Washington: Researchers have now developed a device that can isolate individual cancer cells from patient blood samples.
The research was carried out by researchers from the University of Illinois Chicago and Queensland University of Technology of Australia.
The microfluidics device works by separating the various cell types found in blood by their size. The device may one day enable rapid, cheap liquid biopsies to help detect cancer and develop targeted treatment plans.
The findings are reported in the journal Microsystems & Nanoengineering.
Speaking about it, corresponding author of the study, said, “This new microfluidics chip lets us separate cancer cells from whole blood or minimally-diluted blood,” adding, “While devices for detecting cancer cells circulating in the blood are becoming available, most are relatively expensive and are out of reach of many research labs or hospitals. Our device is cheap, and doesn’t require much specimen preparation or dilution, making it fast and easy to use.”
The ability to successfully isolate cancer cells is a crucial step in enabling liquid biopsy where cancer could be detected through a simple blood draw. This would eliminate the discomfort and cost of tissue biopsies which use needles or surgical procedures as part of cancer diagnosis.
According to researchers, liquid biopsy could also be useful in tracking the efficacy of chemotherapy over the course of time, and for detecting cancer in organs difficult to access through traditional biopsy techniques, including the brain and lungs.
However, isolating circulating tumour cells from the blood is no easy task, since they are present in extremely small quantities.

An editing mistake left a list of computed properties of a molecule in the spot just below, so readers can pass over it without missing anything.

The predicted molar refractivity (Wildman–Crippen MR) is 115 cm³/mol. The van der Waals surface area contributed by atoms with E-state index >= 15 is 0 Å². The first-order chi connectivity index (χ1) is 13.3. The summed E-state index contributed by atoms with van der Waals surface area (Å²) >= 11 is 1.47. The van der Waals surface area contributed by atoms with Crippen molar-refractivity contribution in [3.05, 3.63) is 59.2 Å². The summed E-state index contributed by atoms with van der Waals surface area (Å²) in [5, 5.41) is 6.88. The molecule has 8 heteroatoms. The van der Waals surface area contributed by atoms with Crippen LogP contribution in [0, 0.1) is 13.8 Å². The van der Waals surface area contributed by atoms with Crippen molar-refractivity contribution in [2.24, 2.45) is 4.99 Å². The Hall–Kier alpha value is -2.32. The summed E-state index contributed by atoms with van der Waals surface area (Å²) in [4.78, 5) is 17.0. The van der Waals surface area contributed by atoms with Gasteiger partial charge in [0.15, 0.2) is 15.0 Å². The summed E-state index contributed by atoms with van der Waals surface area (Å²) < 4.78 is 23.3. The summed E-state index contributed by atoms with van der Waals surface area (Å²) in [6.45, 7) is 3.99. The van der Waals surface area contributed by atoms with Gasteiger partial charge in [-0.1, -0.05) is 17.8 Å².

For many cancers, circulating cells are present at levels close to one per 1 billion blood cells. “A 7.5-milliliter tube of blood, which is a typical volume for a blood draw, might have ten cancer cells and 35-40 billion blood cells,” said Papautsky. “So we are really looking for a needle in a haystack.”
Microfluidic technologies present an alternative to traditional methods of cell detection in fluids. These devices either use markers to capture targeted cells as they float by, or they take advantage of the physical properties of targeted cells — mainly size — to separate them from other cells present in fluids.
Papautsky and his colleagues developed a device that uses size to separate tumour cells from blood. “Using size differences to separate cell types within a fluid is much easier than affinity separation which uses ‘sticky’ tags that capture the right cell type as it goes by,” said Papautsky.
“Affinity separation also requires a lot of advanced purification work which size separation techniques don’t need,” Papautsky added.
The device Papautsky and his colleagues developed capitalises on the phenomena of inertial migration and shear-induced diffusion to separate cancer cells from blood as it passes through ‘microchannels’ formed in plastic. ”
Papautsky and his colleagues ‘spiked’ 5-milliliter samples of healthy blood with 10 small-cell-lung cancer cells and then ran the blood through their device. They were able to recover 93 per cent of the cancer cells using the microfluidic device. Previously-developed microfluidics devices designed to separate circulating tumor cells from blood had recovery rates between 50 per cent and 80 per cent.
When they ran eight samples of blood taken from patients diagnosed with non-small-cell lung cancer, they were able to separate cancer cells from six of the samples using the microfluidic device.